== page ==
Part 3: Preparing for Your Next Job Search
You've Landed Your New Job! YEA!
Congratulations! Celebrate, and enjoy your success!
Then, make your next job search easier by keeping your successful job search "foundation" alive.
It has taken a lot of effort to find and build and nurture your job search network. These are people and resources that may help you succeed in your new job, and now you can help them in their jobs or in their job searching.
- Important: Go back over your diary to see sites where you have left your resume,
registered for job sites to send you e-mailed opportunities, etc.
Return to those sites to delete or "inactivate" your resume and to stop those e-mails so that your new employer doesn't think that you are still job hunting. If a site won't let you delete your resume (some don't), change the name on the resume to something that is jibberish - a string of letters and numbers or something else unfriendly, so you won't be connected to that resume by your new employer.
People do get fired by employers who think that they are job hunting, so make sure that your job search is suspended when you start your new job.
- Note in your
dairy or tracking log the job site(s) led you to that job and/or had
the most promising leads, best responses, most interviews generated,
- Keep track of
the versions of your resume that were the most "successful,"
particularly the one that led you to the new job.
- Note which techniques were the most useful (search criteria that brought exactly the right jobs in the right places, etc.); you may never need them again, but just in case you do...
- List the Web
sites that had the most useful information for finding good employers
and preparing for interviews.
- Note the name and contact information of the people who helped you, and then stay in touch with them so that you can help them, when and if they need help, and they can help you, again, if you need it.
For Your Next Job Search
These days, very few jobs are secure. So, now that you have established a good foundation, including an updated resume and online presence in the social networking sites, don't let it die. You don't want to start all over for the next job search.
And there will be a "next" job search. Count on it!
1. Keep Your Network Alive (So It Will Be Ready Next Time)
As a savvy networker, you'll want to help them any way you can, too. Remember the new networking mantra for the 21st century - WYGIWYG: What You Give Is What You Get!
Your network will make your next job search easier, and you want to help them, too. So stay in touch. Contact one or three members of your network every week, even if only to send an emailed joke (assuming they like to receive goofy emails). Tweet out news about your profession or industry, even have one Twitter account for informal contact with friends and another one that is your "professional" Twitter account that stays alive and on-topic.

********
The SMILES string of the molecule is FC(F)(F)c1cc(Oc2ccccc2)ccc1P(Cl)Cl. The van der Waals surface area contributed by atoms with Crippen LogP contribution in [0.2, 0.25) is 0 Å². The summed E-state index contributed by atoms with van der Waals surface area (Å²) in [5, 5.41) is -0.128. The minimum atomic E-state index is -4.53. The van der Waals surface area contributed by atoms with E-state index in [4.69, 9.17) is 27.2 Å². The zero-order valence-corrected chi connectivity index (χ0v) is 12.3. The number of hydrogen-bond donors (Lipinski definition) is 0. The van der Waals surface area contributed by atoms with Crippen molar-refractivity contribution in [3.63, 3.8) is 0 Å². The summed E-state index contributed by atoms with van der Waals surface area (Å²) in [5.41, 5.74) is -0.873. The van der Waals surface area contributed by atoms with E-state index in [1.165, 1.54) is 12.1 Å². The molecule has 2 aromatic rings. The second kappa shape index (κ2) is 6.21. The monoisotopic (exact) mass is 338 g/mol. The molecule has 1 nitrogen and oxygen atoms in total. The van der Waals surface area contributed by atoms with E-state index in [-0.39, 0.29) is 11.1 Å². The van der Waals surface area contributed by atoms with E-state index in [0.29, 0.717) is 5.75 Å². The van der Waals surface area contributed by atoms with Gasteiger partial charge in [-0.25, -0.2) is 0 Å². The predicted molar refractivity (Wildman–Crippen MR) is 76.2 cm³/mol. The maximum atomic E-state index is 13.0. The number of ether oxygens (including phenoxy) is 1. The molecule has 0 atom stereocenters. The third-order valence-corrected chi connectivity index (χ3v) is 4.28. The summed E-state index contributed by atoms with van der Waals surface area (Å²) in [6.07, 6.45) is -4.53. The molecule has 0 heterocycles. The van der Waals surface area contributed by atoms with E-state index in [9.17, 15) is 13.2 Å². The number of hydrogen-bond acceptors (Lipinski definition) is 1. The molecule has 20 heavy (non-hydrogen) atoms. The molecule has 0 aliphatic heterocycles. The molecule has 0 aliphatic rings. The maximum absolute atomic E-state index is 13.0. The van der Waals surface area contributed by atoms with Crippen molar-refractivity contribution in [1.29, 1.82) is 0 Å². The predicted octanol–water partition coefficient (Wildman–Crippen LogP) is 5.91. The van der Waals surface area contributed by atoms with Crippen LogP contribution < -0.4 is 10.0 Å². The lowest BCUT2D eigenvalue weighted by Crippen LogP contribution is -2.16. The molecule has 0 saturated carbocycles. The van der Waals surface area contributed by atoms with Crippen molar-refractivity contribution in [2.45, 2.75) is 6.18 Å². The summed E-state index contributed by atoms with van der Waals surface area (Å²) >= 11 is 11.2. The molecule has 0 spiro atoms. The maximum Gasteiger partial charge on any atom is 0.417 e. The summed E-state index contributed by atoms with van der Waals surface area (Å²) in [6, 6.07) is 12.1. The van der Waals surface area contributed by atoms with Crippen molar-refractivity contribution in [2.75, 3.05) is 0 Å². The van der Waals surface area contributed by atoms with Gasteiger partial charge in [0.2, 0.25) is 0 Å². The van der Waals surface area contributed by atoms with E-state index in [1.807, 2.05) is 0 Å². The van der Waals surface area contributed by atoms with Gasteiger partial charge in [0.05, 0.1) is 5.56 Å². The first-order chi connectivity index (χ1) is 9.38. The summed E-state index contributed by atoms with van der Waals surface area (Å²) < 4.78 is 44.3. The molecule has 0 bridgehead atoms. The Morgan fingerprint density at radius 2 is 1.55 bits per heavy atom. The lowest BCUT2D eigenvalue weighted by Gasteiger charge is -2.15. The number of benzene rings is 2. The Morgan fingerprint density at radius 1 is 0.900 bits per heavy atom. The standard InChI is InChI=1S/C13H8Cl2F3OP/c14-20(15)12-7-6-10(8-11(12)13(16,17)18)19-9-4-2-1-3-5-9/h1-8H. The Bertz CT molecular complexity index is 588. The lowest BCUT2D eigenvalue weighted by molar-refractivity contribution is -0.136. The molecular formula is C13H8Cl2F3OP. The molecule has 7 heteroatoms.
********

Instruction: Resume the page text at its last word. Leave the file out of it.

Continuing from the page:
NOTE: Continue to update and improve your LinkedIn Profile! Add more connections and recommendations; join appropriate LinkedIn Groups and participate in the Group Discussions; continue to Tweet, etc. These activities can help you be more successful in your current job, as well as laying the ground work for that next job search.
2. Keep Track of Your Accomplishments
Keep your resume up to date, or, at least, maintain a list of accomplishments in your current job that will enable you to update your resume very quickly, if necessary.
3. Maintain Your Profiles
Your LinkedIn Profile and Google+ Profile will actually help you do your job better, too, helping your employer succeed. You will also be able to learn new things, meet new people, find out about new technologies and competitors, stay ahead of (or at least even with) the competition, and more. And, fortunately, you will be better prepared should you need to launch another job search.
4. Continue to Use Your Tracking System
It will help you keep your network alive and well for next time
When you have your new job, check out the hints for maintaining your job search network for next time because this will probably not be your last job search...
Yes, it is a LOT of work to find a new job! There are very few true short cuts, but the Internet has increased the apparent size of the job market, automating the application process while also adding some new complications (like protecting your privacy). In a way, the Internet has made it more difficult to find a job. For more on job hunting, read the articles written by Job-Hunt's Job Search Experts on everything from resumes to networking to social media (including LinkedIn, of course), working with recruiters, successful job interviews, and personal branding.
© Copyright, 1998 - 2013, Susan P. Joyce. All rights reserved.
About the author...
Online job search expert Susan P. Joyce has been observing the online job search world and teaching online job search skills since 1995. A veteran of the United States Marine Corps, Susan is a two-time layoff “graduate” who has worked in human resources at Harvard University and in a compensation consulting firm. Since 1998, Susan has been editor and publisher of Job-Hunt.org. Follow Susan on Twitter at @jobhuntorg and on Google+.